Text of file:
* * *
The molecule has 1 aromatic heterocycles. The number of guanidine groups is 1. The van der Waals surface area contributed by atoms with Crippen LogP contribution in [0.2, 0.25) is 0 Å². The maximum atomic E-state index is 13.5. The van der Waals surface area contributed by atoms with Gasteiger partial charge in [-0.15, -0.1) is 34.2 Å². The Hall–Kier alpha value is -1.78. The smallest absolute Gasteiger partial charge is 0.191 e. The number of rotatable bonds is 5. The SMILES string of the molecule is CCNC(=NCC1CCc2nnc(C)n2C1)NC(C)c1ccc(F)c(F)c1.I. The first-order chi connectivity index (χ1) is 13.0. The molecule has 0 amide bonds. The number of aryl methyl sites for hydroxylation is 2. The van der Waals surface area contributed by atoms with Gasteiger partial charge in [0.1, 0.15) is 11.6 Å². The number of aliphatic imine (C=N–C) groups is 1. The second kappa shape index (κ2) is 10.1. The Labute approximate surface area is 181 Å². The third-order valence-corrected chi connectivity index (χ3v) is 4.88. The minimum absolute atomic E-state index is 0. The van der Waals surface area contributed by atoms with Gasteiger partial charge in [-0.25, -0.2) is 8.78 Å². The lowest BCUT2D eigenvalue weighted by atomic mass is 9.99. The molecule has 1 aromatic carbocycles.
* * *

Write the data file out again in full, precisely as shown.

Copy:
The molecule has 1 aromatic heterocycles. The number of guanidine groups is 1. The van der Waals surface area contributed by atoms with Crippen LogP contribution in [0.2, 0.25) is 0 Å². The maximum atomic E-state index is 13.5. The van der Waals surface area contributed by atoms with Gasteiger partial charge in [-0.15, -0.1) is 34.2 Å². The Hall–Kier alpha value is -1.78. The smallest absolute Gasteiger partial charge is 0.191 e. The number of rotatable bonds is 5. The SMILES string of the molecule is CCNC(=NCC1CCc2nnc(C)n2C1)NC(C)c1ccc(F)c(F)c1.I. The first-order chi connectivity index (χ1) is 13.0. The molecule has 0 amide bonds. The number of aryl methyl sites for hydroxylation is 2. The van der Waals surface area contributed by atoms with Gasteiger partial charge in [0.1, 0.15) is 11.6 Å². The number of aliphatic imine (C=N–C) groups is 1. The second kappa shape index (κ2) is 10.1. The Labute approximate surface area is 181 Å². The third-order valence-corrected chi connectivity index (χ3v) is 4.88. The minimum absolute atomic E-state index is 0. The van der Waals surface area contributed by atoms with Gasteiger partial charge in [-0.25, -0.2) is 8.78 Å². The lowest BCUT2D eigenvalue weighted by atomic mass is 9.99. The molecule has 1 aromatic carbocycles.